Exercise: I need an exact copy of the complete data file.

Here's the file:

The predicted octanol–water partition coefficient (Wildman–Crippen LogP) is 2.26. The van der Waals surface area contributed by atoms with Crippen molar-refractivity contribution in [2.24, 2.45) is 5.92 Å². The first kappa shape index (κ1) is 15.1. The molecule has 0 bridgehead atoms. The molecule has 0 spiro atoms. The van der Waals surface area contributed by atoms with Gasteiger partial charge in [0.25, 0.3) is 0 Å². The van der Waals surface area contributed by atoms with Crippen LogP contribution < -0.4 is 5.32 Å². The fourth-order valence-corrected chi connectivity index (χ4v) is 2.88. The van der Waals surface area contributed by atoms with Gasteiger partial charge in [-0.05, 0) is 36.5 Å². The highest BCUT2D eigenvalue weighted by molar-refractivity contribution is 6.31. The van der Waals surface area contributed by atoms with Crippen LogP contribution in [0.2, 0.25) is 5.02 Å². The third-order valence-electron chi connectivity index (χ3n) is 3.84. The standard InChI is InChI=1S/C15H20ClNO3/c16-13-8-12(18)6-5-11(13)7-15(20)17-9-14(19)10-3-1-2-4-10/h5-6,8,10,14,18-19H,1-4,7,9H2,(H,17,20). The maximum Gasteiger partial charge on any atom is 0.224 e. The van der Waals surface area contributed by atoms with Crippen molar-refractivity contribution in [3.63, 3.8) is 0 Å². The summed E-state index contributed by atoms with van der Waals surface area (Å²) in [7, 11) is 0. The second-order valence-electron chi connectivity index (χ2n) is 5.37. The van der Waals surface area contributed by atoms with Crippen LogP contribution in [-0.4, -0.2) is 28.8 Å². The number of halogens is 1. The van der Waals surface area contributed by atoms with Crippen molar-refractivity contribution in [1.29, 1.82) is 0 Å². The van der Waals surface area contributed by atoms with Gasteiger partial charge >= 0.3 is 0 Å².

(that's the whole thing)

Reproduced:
The predicted octanol–water partition coefficient (Wildman–Crippen LogP) is 2.26. The van der Waals surface area contributed by atoms with Crippen molar-refractivity contribution in [2.24, 2.45) is 5.92 Å². The first kappa shape index (κ1) is 15.1. The molecule has 0 bridgehead atoms. The molecule has 0 spiro atoms. The van der Waals surface area contributed by atoms with Gasteiger partial charge in [0.25, 0.3) is 0 Å². The van der Waals surface area contributed by atoms with Crippen LogP contribution < -0.4 is 5.32 Å². The fourth-order valence-corrected chi connectivity index (χ4v) is 2.88. The van der Waals surface area contributed by atoms with Gasteiger partial charge in [-0.05, 0) is 36.5 Å². The highest BCUT2D eigenvalue weighted by molar-refractivity contribution is 6.31. The van der Waals surface area contributed by atoms with Crippen LogP contribution in [0.2, 0.25) is 5.02 Å². The third-order valence-electron chi connectivity index (χ3n) is 3.84. The standard InChI is InChI=1S/C15H20ClNO3/c16-13-8-12(18)6-5-11(13)7-15(20)17-9-14(19)10-3-1-2-4-10/h5-6,8,10,14,18-19H,1-4,7,9H2,(H,17,20). The maximum Gasteiger partial charge on any atom is 0.224 e. The van der Waals surface area contributed by atoms with Crippen molar-refractivity contribution in [3.63, 3.8) is 0 Å². The summed E-state index contributed by atoms with van der Waals surface area (Å²) in [7, 11) is 0. The second-order valence-electron chi connectivity index (χ2n) is 5.37. The van der Waals surface area contributed by atoms with Crippen LogP contribution in [-0.4, -0.2) is 28.8 Å². The number of halogens is 1. The van der Waals surface area contributed by atoms with Crippen molar-refractivity contribution in [1.29, 1.82) is 0 Å². The van der Waals surface area contributed by atoms with Gasteiger partial charge >= 0.3 is 0 Å².